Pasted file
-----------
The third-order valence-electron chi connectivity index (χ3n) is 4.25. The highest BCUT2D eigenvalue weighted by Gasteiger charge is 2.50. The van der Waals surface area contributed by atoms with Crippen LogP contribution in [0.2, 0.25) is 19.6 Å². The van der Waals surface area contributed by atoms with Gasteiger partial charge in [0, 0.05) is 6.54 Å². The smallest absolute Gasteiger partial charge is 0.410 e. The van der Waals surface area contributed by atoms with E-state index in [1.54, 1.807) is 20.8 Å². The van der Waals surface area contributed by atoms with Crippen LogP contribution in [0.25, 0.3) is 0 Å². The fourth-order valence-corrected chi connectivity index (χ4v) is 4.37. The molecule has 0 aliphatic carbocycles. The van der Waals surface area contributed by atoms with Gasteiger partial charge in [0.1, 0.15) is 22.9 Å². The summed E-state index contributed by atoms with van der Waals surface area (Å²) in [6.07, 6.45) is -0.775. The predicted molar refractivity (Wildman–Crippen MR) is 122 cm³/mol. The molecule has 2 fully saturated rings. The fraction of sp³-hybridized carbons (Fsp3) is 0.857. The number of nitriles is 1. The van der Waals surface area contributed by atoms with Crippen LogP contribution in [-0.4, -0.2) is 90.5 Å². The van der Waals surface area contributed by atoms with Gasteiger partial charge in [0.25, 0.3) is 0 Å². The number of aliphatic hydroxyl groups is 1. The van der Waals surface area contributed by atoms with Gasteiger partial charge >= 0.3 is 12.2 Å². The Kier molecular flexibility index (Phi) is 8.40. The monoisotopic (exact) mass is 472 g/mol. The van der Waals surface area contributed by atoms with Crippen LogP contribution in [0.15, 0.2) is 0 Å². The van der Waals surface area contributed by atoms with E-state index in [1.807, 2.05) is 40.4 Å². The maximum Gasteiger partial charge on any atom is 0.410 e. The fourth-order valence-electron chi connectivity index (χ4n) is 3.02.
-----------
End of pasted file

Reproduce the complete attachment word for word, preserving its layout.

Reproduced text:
The third-order valence-electron chi connectivity index (χ3n) is 4.25. The highest BCUT2D eigenvalue weighted by Gasteiger charge is 2.50. The van der Waals surface area contributed by atoms with Crippen LogP contribution in [0.2, 0.25) is 19.6 Å². The van der Waals surface area contributed by atoms with Gasteiger partial charge in [0, 0.05) is 6.54 Å². The smallest absolute Gasteiger partial charge is 0.410 e. The van der Waals surface area contributed by atoms with E-state index in [1.54, 1.807) is 20.8 Å². The van der Waals surface area contributed by atoms with Crippen LogP contribution in [0.25, 0.3) is 0 Å². The fourth-order valence-corrected chi connectivity index (χ4v) is 4.37. The molecule has 0 aliphatic carbocycles. The van der Waals surface area contributed by atoms with Gasteiger partial charge in [0.1, 0.15) is 22.9 Å². The summed E-state index contributed by atoms with van der Waals surface area (Å²) in [6.07, 6.45) is -0.775. The predicted molar refractivity (Wildman–Crippen MR) is 122 cm³/mol. The molecule has 2 fully saturated rings. The fraction of sp³-hybridized carbons (Fsp3) is 0.857. The number of nitriles is 1. The van der Waals surface area contributed by atoms with Crippen LogP contribution in [-0.4, -0.2) is 90.5 Å². The van der Waals surface area contributed by atoms with Gasteiger partial charge in [0.25, 0.3) is 0 Å². The number of aliphatic hydroxyl groups is 1. The van der Waals surface area contributed by atoms with Gasteiger partial charge >= 0.3 is 12.2 Å². The Kier molecular flexibility index (Phi) is 8.40. The monoisotopic (exact) mass is 472 g/mol. The van der Waals surface area contributed by atoms with Crippen LogP contribution in [0.15, 0.2) is 0 Å². The van der Waals surface area contributed by atoms with E-state index in [1.807, 2.05) is 40.4 Å². The maximum Gasteiger partial charge on any atom is 0.410 e. The fourth-order valence-electron chi connectivity index (χ4n) is 3.02.